- Wednesday 13 May 2020
- 0 Comments
Have you ever come across pupils that never seem to have a good relationship with English skills? 'I’ll never be able to do this! Why should I even bother?' The self-doubt in their words is palpable. There is no denying that some pupils struggle with their English skills confidence, and breaking down the walls of self-doubt can be a significant roadblock for a teacher. So how important is confidence to a pupil and is it worth a teacher’s investment to grow it?
Confidence relates directly to academic success
Research suggests that pupils’ confidence relates directly to academic success. And it makes sense—how can a child achieve success if they are not confident in what they are doing?
A report presented by the Organisation for Economic Cooperation and Development (OECD), an international organization that works to build better policies for better lives, suggests two ways to improve pupil academic performance: invest more time and effort (behavioural) and/or reduce their levels of anxiety (affective). Easier said than done! However, the report goes on to explain that there is a cyclic process to achieving this. Improving pupils’ confidence in their abilities, knowledge and skills, and instilling in them the belief that academic success is the result of hard work, and not of innate and fixed traits (Dweck, 2006), can help reduce anxiety and foster motivation (Schunk and Pajares, 2009). Therefore, when a pupil is feeling motivated, it is more than likely to have a positive effect on their academic performance.
How can teachers boost confidence in their pupils?
A paper written on the historical perspective of self and self-belief in psychology and education has found that many pupils have difficulty in school, not because they are incapable of performing successfully, but because they are incapable of believing that they can perform successfully—they have learned to see themselves as incapable of handling academic work.
Understanding that pupils actually have the ability is key to transforming their view on their own learning capability. Confidence is the key to unlocking this ability.
Below are just six ways that teachers can help break down the walls of self-doubt and foster confidence in their pupils:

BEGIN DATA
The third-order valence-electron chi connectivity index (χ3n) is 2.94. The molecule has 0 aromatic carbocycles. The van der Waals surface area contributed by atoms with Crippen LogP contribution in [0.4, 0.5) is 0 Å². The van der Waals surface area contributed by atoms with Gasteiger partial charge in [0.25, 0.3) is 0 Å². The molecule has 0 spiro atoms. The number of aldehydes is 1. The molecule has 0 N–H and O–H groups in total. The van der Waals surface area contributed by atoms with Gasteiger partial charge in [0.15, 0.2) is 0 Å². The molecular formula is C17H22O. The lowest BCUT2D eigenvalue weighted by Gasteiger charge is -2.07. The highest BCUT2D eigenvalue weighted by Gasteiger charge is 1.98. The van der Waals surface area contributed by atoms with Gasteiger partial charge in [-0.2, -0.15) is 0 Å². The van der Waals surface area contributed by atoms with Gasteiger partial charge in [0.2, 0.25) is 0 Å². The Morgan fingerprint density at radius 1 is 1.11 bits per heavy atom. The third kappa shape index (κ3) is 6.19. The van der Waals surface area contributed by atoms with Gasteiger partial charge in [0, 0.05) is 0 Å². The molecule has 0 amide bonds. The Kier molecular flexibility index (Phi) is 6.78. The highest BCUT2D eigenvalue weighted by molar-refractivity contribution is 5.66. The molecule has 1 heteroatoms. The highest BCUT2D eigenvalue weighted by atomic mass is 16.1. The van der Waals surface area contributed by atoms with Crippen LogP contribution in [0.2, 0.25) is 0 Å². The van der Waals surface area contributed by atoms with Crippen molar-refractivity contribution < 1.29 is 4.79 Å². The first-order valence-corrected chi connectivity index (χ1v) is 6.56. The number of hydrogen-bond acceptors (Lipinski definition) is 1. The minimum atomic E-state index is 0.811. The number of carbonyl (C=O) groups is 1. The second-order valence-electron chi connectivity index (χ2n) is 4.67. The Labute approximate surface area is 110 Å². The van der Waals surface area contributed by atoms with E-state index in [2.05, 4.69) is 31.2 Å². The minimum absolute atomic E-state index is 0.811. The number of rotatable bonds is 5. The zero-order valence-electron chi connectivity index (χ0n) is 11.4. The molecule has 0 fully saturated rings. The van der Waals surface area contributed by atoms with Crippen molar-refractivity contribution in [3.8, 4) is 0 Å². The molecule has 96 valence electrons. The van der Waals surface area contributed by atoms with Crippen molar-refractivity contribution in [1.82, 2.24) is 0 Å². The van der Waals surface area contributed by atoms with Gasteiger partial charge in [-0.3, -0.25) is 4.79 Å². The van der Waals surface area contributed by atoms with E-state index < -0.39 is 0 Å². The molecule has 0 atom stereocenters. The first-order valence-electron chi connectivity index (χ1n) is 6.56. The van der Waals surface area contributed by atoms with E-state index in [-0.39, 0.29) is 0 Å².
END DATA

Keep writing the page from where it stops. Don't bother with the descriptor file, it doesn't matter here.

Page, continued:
1. Instil habits from day one
When pupils know what is expected of them daily, they will inevitably become more confident in those regular activities and gain more out of them.
2. Only give genuine praise
If you provide empty praise, they will not feel as motivated to push themselves harder.
3. Give them chances to succeed
Set realistic goals and don’t make tasks too easy or too challenging so that pupils will feel a sense of accomplishment when the goal is completed.
4. Use teaching strategies that provide an opportunity for equal participation
Pupils learn confidence from trying to answer questions and solve problems on their own.
1. Use visuals
Visual cues can help pupils who may feel ‘stuck’ with their understanding of an activity or lesson.
2. Make all learning goal-oriented
Setting clear goals with your class will allow them to have a greater sense of accomplishment when they are achieved.
3. Self and peer assessment
Giving the responsibility of performing assessments to pupils themselves is a proven way to increase pupil understanding, ownership, enthusiasm for learning and, of course, confidence.
What are the telltale signs of a confident pupil?
You will know when a pupil has found their confidence, as there will be a noticeable shift in their approach to their work, along with their general demeanour.
Some standard traits which embody a confident pupil include, but are not limited to:
- They are generally happier at school.
- They participate more in activities and whole-class discussion.
- They are more motivated in their work.
Confident pupils don’t necessarily make fewer mistakes; confidence is not linked to accuracy. It is all about their attitude and their new-found confidence when approaching tasks.
New Wave English in Practice is your key to breaking down the walls of self-doubt in your pupils.
See the change in your pupils by using the New Wave English in Practice workbook in your classroom.
New Wave English in Practice ticks all the boxes in developing confident English skills in pupils by:
- providing educators with the opportunity to instil habits from day one with the practice of English skills becoming a part of each pupil’s daily routine.
- empowering pupils by giving them chances to succeed through daily revision of grammar, writing, speaking and reading.
- enabling scope for equal participation of pupils who can learn confidence through answering questions and solving problems on their own.
- including visual cues to help pupils familiarity with their daily activities, lessening the potential of them becoming ‘stuck’ with their understanding.
- providing opportunities for creating goal-oriented tasks in the classroom, allowing pupils to have a greater sense of accomplishment when achieved.
- facilitating opportunities for peer- and self-assessment when marking daily activities.
Interested in finding out more about how New Wave English in Practice can help your pupils?